Mark Pilkington. The Mirage Men. Constable, 2010 -- Reviewed by John Rimmer

It's hard to imagine how difficult it must be writing about a topic when you're quite sure that most of the people you talk to, and a great deal of the documents you read on the subject, are deliberately lying to you, or at least attempting to direct you away from what they consider the truth. It is a measure of Mark Pilkington's skill as a researcher and journalist that he is not only aware of this, but is able to navigate a way through a landscape with such misleading maps.

Mirage Men pretty much tells us that a lot of what we know about UFOs is wrong, but that a great deal of what we suspected was right. From the very earliest days, Arnold and after, the various military and intelligence arms of the US Government seem to have been using the UFO story to promote, hide, or divert attention from their activities.

It's possible that governmental interference in the UFO myth started even before Arnold. Magonia has already discussed Bernard Newman and his remarkable fictional book The Flying Saucer, published in 1948, which put forward the idea of a faked interplanetary invasion as a way of uniting the nations of the world. Writing in Magonia (1) Philip Taylor notes: "Newman’s inspiration was a speech by Sir Anthony Eden, who in 1947 said: 'It seems to be an unfortunate fact that the nations of the world were only really united when they were facing a common menace. What we really needed was an attack from Mars'". Whether this comment by a very senior politician was acted upon, even to a preliminary extent, is worth consideration. How much reality was there to 'Operation Far Stranger'?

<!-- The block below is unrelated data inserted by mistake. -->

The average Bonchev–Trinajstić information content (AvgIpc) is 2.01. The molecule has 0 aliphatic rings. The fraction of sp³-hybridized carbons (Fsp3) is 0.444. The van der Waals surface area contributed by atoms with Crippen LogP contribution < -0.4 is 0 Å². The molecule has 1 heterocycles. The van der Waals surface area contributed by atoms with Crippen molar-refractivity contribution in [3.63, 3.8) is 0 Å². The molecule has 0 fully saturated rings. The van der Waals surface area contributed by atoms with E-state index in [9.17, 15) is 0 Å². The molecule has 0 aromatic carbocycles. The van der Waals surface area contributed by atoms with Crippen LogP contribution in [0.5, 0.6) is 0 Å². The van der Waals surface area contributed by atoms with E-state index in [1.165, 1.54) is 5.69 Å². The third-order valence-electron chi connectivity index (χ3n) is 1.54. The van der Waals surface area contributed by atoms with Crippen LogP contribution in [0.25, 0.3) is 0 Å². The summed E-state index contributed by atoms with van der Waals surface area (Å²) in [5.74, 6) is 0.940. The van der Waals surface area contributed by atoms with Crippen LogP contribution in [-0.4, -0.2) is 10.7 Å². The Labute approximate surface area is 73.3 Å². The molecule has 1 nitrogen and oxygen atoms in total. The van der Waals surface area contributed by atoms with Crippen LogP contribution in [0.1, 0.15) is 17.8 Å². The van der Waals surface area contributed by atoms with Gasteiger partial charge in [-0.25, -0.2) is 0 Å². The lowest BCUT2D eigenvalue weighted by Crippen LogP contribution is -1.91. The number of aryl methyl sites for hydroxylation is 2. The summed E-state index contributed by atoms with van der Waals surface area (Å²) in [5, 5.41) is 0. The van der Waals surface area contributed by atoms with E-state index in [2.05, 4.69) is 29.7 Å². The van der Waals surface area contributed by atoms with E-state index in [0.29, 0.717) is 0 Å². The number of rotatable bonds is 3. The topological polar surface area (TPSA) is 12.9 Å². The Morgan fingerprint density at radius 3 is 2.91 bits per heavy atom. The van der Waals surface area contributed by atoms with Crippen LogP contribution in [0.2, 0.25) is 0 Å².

US military interest in UFOs started in earnest with the Maury Island case in Washington State, which happened at a time when US intelligence agencies, through 'Operation Venona' had uncovered Soviet 'moles' in top-secret atomic research facilities. These agencies may have subsequently become interested in Maury Island, alerted by Arnold's talk of atomic powered aircraft. It's certain that Army Air Force Intelligence, as well as the FBI, showed an interest in what was happening in this corner of the USA.